He wants to draw a different crowd

New comics store will show genre's latest offshoots

Email|Print| Text size + By Danielle Dreilinger
Globe Correspondent / January 20, 2008

Comics have hit the literati big-time, finding space in The New York Times Magazine, arty movie theaters, and book reviews. But not Somerville's Union Square. Until now.

James Welborn, 34, thinks the average comics shop still feels like a "man cave . . . a smelly hole where a bunch of kids sit around and play Magic cards."

As he prepared to open Hub Comics, he put a sign in the window promising a different kind of establishment: "a comics shop for NPR listeners."

Many people, Welborn said, still think the entire comics medium is a single genre - "men in tights." But Hub Comics, which he hopes to open this weekend, will stock "lots of really interesting stuff that shows people there's more of an art form there than you might expect."

The alternative comics world has blossomed in recent years, as artists - following the lead of cartoonists in other countries - have used words and pictures to tell all sorts of stories to an adult audience. Welborn cites "Japan Inc.," which tells the story of 1980s economic progress "almost like a textbook."

It isn't so much that Wellborn is filling an unmet need in offering these publications, he says, just "taking what I love and finding the right place for it." Davis Square has Comicazi; Harvard Square has New England Comics, Million Year Picnic, and Newbury Comics.

Somerville cartoonist Jef Czekaj thinks Welborn might be onto something. "It's not a totally revolutionary concept, but it is a relatively rare concept," he said, citing Million Year Picnic and a Chicago bookstore, Quimby's, as existing alternative comics shops.

Stocking the store's shelves last Sunday, with empty boxes tumbling over the freshly polyurethaned floor, Welborn frowned over how to present comics to the public. "Where do I put 'Fables?' Have you ever read 'Fables'? It's this great series," he said.

His self-defined categories include true crime, fantasy, relationships, slice of life, Westerns, "anthropomorphic animal stuff," and Japanese manga. He will have kids' comics, but he's keeping them separate from more mature material.

One neon-green wall highlights "Fun Home," a Time magazine best book of 2007, about a woman's closeted gay father, and the acclaimed opus "Blankets," a love story/memoir about an isolated boy emerging from a rigid family.

Still, the shop does have a wall of superhero comics. "The other part of the business has to be there also," Welborn said. Without them, "I think that it would be a much riskier business."

Creating Hub Comics has been an act of love. "When I got my first job, I spent probably every dime on comics," Welborn said, recalling that he would take an hourlong bus ride to a shop in Las Vegas.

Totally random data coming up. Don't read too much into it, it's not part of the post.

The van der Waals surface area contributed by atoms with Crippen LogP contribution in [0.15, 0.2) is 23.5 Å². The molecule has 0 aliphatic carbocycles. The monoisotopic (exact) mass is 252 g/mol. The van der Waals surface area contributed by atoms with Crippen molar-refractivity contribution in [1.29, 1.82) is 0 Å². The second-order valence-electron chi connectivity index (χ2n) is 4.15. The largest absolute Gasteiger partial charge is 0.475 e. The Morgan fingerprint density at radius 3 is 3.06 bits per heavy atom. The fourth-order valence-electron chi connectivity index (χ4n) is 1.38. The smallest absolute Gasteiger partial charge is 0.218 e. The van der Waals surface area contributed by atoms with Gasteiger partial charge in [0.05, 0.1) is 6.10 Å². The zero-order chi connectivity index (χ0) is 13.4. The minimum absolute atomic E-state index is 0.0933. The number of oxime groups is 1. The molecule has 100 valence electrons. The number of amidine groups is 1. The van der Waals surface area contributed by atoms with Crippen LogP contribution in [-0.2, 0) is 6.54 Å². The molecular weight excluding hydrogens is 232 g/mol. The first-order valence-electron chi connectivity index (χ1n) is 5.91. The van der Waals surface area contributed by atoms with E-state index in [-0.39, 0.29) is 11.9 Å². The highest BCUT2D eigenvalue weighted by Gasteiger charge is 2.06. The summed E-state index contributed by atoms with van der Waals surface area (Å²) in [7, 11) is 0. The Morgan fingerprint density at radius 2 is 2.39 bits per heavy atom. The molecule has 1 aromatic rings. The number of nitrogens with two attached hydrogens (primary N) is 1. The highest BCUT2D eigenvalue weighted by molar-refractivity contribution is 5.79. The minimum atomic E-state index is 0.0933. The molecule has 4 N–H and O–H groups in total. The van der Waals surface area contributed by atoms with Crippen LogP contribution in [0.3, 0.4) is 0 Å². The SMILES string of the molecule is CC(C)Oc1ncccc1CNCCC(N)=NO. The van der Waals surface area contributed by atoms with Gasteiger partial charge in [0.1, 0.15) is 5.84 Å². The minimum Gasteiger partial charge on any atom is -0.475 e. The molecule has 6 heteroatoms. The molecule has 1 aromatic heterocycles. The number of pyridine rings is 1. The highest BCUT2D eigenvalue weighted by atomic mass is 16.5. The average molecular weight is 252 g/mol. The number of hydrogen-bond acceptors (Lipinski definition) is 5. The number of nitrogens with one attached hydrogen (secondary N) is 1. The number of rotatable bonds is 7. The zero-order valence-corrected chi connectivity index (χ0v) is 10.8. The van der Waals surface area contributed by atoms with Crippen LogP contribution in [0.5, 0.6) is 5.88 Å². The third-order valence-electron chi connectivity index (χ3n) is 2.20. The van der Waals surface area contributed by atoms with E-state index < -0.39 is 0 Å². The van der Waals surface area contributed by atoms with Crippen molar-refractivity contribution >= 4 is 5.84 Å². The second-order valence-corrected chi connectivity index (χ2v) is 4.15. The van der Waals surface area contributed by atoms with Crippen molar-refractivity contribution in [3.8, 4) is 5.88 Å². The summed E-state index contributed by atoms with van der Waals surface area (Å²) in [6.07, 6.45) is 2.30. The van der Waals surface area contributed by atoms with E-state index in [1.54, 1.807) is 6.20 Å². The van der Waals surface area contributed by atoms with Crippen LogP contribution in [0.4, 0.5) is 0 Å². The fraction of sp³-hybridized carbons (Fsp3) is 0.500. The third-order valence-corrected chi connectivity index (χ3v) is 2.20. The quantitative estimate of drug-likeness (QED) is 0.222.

Now a software engineer at Akamai, Welborn hopes Hub Comics can become his full-time job, but would be happy if it simply breaks even.

Welborn hasn't finished his business plan, which includes friends staffing the store in the afternoons. But when he saw the Bow Street space for rent last summer, he jumped, even though he didn't feel ready.

The spot seemed ideal, sitting between the new Bloc 11 cafe and the Neighborhood Restaurant, a popular breakfast spot.

Some of his market research involved sussing out the crowd in line at the restaurant: families with young children and people wearing band T-shirts. He said there was "a guy there with a Superman tattoo on his arm, and I thought, 'OK, he'll be a customer.' "

Welborn plans to emphasize "being a real part of the community and not just a store," displaying local artwork and stocking local 'zines. He also plans to carry news magazines and used DVDs, books, and games.

Czekaj said he was drawing in a coffee shop when Welborn walked up and introduced himself. "I think it will help foster a community of like-minded graphic artists - that's what I'm hoping for, anyway," Czekaj said.

Those people might appreciate the vintage rarities Welborn will display in a locked case, such as the first issue of "Captain America," worth, he estimated, $12,000.

That wouldn't be for sale, would it?

With his dream materializing, Welborn's thoughts have turned from art to commerce.

"If someone wanted to come in and give me a lotta, lotta money for it, I might," he said. "I've spent a lotta, lotta money getting this open."

And with more than 300 boxes of comics at home, including the entire Batman series, he might just have an extra income stream ready.

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